Together, we were able to accomplish a lot. Just getting elected in this district is a feat for anyone, yet possible when we come together as a community. Governing (in my book) is also a joint process, and I’m lucky to have had the best constituency in Colorado. We may not always agree, but at least we can talk and brainstorm together, peacefully. Because of that, I’m proud to say that of almost 140 bills I sponsored, 97 percent of them had bipartisan support. And the majority of them passed! Not all districts want that “purple” collaboration, but I believe we’re better because of it.
So, what’s next?
Well, some have asked me to run for higher office, some think I should go back into the private sector and actually make a reasonable living again. But for now, I’m really enjoying finishing my documentary I filmed last session about an insider’s view of the state Legislature in Colorado — what the process is like from the inside and what it’s like just being a senator.
Two things I know I’m called to do for now: educating people about what government is really like, and telling people’s stories. Over the years walking door-to-door, it became very clear that most people just don’t know what we do in the Legislature or how we do it. Not their fault, they just haven’t been exposed to it. So I’d like to help with that, from the inside.
And there’s no better way to do that than sharing people’s stories. We live in our own bubble so much nowadays that we hardly know what our co-worker or next-door neighbor is really like. Can you imagine how much better we could get along with a bit of insight into others’ lives?
So for now, I might be done in the state Senate, but I’m not done yet, as they say. You might even see more of me, who knows?
Very grateful to have served you …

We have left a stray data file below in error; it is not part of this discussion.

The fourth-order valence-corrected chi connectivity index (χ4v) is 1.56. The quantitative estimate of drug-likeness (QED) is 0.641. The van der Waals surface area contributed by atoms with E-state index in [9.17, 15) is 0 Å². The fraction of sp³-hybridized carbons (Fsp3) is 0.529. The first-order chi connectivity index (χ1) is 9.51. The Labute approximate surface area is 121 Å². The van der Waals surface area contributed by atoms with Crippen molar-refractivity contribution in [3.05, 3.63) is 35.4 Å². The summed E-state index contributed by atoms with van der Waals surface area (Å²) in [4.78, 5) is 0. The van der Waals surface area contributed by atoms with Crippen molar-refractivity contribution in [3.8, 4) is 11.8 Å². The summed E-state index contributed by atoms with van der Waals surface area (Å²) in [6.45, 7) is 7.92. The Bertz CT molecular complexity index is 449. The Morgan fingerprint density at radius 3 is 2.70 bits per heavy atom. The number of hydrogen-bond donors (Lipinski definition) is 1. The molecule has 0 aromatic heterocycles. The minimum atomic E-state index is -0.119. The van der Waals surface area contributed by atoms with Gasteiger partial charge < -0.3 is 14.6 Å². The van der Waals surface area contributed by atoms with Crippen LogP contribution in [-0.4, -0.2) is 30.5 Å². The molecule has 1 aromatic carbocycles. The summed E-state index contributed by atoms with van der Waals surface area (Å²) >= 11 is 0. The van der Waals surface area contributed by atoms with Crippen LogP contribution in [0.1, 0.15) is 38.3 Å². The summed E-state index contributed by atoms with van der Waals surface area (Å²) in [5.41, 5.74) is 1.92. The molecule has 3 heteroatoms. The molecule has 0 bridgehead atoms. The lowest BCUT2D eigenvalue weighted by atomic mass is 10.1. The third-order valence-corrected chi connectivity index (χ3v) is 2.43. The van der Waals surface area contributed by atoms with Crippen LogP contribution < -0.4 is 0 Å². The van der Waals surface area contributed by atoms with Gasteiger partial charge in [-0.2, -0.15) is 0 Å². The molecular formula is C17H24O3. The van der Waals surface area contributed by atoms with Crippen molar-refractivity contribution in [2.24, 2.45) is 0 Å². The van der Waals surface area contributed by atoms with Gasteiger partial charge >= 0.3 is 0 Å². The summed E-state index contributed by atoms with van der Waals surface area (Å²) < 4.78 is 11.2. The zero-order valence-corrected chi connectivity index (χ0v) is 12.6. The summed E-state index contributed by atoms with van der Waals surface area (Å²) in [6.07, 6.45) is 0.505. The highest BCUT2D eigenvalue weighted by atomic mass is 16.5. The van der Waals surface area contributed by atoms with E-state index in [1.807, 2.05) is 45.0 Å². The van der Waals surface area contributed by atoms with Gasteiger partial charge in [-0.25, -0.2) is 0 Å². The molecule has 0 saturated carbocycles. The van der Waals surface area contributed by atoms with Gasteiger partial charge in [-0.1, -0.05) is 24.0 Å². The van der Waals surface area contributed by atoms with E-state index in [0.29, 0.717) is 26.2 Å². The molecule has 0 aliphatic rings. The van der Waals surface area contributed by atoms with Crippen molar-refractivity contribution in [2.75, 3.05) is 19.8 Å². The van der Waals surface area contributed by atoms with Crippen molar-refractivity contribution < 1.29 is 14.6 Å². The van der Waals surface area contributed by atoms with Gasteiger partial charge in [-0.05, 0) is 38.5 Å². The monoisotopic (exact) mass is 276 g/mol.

Linda Newell is now termed out as the state senator of Senate District 26: Columbine Valley, Bow Mar, Littleton, Englewood, Sheridan, Cherry Hills Village, Greenwood Village, west Centennial and parts of Aurora. She can be reached at firstname.lastname@example.org or senlindanewell.com.
To read this article on the Littleton Independent click here
Here we are again - trying to understand and cope with another large-scale tragedy of violence, this time from the sunny city of Orlando, where there's not only one "Happiest Place on Earth," but several. So, how are you today?
Many people go to the papers or TV news to seek every detail they can find to make sense of the motive of the perpetrator or logistics of the event. How could this happen? How did he get a firearm in there? Why did he choose that place and those people? Others go online to their Facebook or Twitter accounts scouting for the best post to share seeking connection with family or friends. What do other people think? What are the theories, assumptions, or hypotheses? What do the church, political, or community leaders think?
Of course, this is common- going outside ourselves to seek understanding and meaning of it all. But in either process, we might be falling into the trap of mass "groupthink" (arriving at irrational decisions in the desire for belonging or conformity within a group of people). Is it possible we're just buying into what the media commentators are opining or our political party leaders are theorizing in order to belong to some family of "like mind?" Do we really think that a guy is radicalized with one group when he pledges allegiance to several? Or do we believe that because people "in our group" said so? Could it have been something people don't want to talk about? Maybe the motive was a latent homosexuality he felt was frowned upon by society, family or friends.Or...?